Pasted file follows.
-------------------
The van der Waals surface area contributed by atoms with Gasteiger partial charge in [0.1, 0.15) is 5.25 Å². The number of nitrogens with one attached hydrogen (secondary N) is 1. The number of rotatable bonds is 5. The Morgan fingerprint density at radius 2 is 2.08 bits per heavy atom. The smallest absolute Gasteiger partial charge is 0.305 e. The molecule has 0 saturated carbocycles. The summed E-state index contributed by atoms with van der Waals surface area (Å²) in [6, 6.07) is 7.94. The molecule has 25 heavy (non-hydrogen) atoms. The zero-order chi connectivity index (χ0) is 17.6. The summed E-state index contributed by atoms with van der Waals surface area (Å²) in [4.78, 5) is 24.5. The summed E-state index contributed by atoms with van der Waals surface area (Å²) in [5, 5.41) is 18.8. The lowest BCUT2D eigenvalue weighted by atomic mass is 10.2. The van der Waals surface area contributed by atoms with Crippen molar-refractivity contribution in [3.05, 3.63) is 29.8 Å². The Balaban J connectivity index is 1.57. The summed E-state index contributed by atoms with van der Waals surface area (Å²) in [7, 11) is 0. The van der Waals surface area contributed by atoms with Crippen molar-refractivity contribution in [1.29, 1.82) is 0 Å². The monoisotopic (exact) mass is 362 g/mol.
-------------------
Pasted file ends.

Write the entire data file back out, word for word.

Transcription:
The van der Waals surface area contributed by atoms with Gasteiger partial charge in [0.1, 0.15) is 5.25 Å². The number of nitrogens with one attached hydrogen (secondary N) is 1. The number of rotatable bonds is 5. The Morgan fingerprint density at radius 2 is 2.08 bits per heavy atom. The smallest absolute Gasteiger partial charge is 0.305 e. The molecule has 0 saturated carbocycles. The summed E-state index contributed by atoms with van der Waals surface area (Å²) in [6, 6.07) is 7.94. The molecule has 25 heavy (non-hydrogen) atoms. The zero-order chi connectivity index (χ0) is 17.6. The summed E-state index contributed by atoms with van der Waals surface area (Å²) in [4.78, 5) is 24.5. The summed E-state index contributed by atoms with van der Waals surface area (Å²) in [5, 5.41) is 18.8. The lowest BCUT2D eigenvalue weighted by atomic mass is 10.2. The van der Waals surface area contributed by atoms with Crippen molar-refractivity contribution in [3.05, 3.63) is 29.8 Å². The Balaban J connectivity index is 1.57. The summed E-state index contributed by atoms with van der Waals surface area (Å²) in [7, 11) is 0. The van der Waals surface area contributed by atoms with Crippen molar-refractivity contribution in [1.29, 1.82) is 0 Å². The monoisotopic (exact) mass is 362 g/mol.